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A Rising Tide Lifts all Boats

A Rising Tide Lifts all Boats

Having a stated goal to, "where possible, strive to deliver change and policy which benefits all, equally." (or similar) would be worthwhile. If everyone benefits from the change, it is hard to argue against that change, or the fairness of that change. It is also easier to unite behind the change as a country. Done properly, the change would benefit those with the greatest need the most. Perhaps also helping to resolve larger structural issues which have created the need / problem in the first place. Of course, there will always been a need for targeted policies to help the few, as these can bring quick results to those in the greatest need (eg: earthquake recovery). I think that most/all targeted policies should have an aspirational expiry date, where, hopefully, by set-date, a long-term "rising tide lifts all boats" solution will be working and in-place, thereby removing the need for the targeted policy.

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    • Nathan Shaw
      commented 2016-11-25 13:56:50 +1300
      True David, it is airy fairy. I’ve found that aspirational goals are often airy-fairy. But I agree with you, that the best ones are not. Perhaps someone better with words than myself could fix that!?

      Let me expand more to help explain what I was trying to convey.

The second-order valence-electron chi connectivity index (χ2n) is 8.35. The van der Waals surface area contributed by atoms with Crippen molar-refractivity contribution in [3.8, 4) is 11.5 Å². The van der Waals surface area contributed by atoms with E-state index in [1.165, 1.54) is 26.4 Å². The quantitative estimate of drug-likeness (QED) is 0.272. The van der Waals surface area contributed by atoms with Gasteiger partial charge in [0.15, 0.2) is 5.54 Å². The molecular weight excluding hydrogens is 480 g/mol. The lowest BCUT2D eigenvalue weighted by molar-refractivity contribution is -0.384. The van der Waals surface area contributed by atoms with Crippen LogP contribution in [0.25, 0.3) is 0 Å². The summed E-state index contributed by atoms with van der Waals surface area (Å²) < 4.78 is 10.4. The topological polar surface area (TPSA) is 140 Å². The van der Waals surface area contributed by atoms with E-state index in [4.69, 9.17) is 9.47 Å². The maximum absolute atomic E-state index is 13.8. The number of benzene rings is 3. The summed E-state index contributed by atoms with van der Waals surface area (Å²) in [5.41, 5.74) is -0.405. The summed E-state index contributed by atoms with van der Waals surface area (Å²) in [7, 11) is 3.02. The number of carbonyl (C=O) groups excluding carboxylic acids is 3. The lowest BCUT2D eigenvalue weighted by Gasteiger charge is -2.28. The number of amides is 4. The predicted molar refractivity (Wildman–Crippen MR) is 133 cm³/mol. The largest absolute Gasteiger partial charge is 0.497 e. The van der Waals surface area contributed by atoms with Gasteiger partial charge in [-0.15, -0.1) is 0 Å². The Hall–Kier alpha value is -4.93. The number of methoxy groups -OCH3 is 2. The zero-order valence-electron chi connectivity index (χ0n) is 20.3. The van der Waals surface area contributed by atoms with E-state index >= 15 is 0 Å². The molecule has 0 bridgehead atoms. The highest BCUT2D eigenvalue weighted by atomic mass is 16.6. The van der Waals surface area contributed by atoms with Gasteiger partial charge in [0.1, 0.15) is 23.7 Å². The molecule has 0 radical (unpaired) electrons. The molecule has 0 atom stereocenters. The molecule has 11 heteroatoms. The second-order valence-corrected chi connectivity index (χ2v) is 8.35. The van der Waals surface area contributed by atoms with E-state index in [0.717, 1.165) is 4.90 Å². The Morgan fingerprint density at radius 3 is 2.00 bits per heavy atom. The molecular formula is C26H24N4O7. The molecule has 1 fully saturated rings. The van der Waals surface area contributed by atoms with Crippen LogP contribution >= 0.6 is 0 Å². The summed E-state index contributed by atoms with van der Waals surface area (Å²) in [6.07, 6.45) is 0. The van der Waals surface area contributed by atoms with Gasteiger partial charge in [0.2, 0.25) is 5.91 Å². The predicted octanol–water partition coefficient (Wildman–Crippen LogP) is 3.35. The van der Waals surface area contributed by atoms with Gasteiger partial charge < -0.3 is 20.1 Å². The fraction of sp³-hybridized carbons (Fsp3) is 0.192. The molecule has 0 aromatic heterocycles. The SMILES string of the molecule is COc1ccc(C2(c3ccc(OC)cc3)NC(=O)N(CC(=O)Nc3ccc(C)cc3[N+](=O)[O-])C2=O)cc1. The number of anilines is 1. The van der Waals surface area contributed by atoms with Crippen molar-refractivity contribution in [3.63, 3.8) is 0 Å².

Gareth Morgan’s “flat tax” concept, perhaps, with a set tax-free income, is a policy which lifts all “boats” equally. It doesn’t matter whether you earn $1m / year or $50k per year, you’d get the same tax-free benefit. But the person on the lower income would benefit to a greater degree. I would argue that this is good policy.

      Some people here have suggested a Universal Basic Income (UBI). That policy would help all equally, again. It would also benefit those with the greatest need the most. A UBI, in my option, has the makings of ‘good’ policy.

      In contrast, Labour’s recent policy announcement to “write off student loan debt for tertiary graduates who fill certain public service jobs, such as teaching in areas outside the main cities” is a targeted policy, one which I suggest above, is not good policy. One could argue that a UBI would greatly reduce the amount students need to borrow on their loans in the first place, thereby eliminating the need for Labour’s targeted “student load write-off” policy, that would help a limited number of people, and only if multiple conditions were met.
    • David Johnston
      commented 2016-11-25 13:14:33 +1300
      This is pretty vague and airy fairy.
    • David Johnston
      tagged this with dislike 2016-11-25 13:14:33 +1300
    • Nathan Shaw
      published this page in Suggestions 2016-11-25 13:13:20 +1300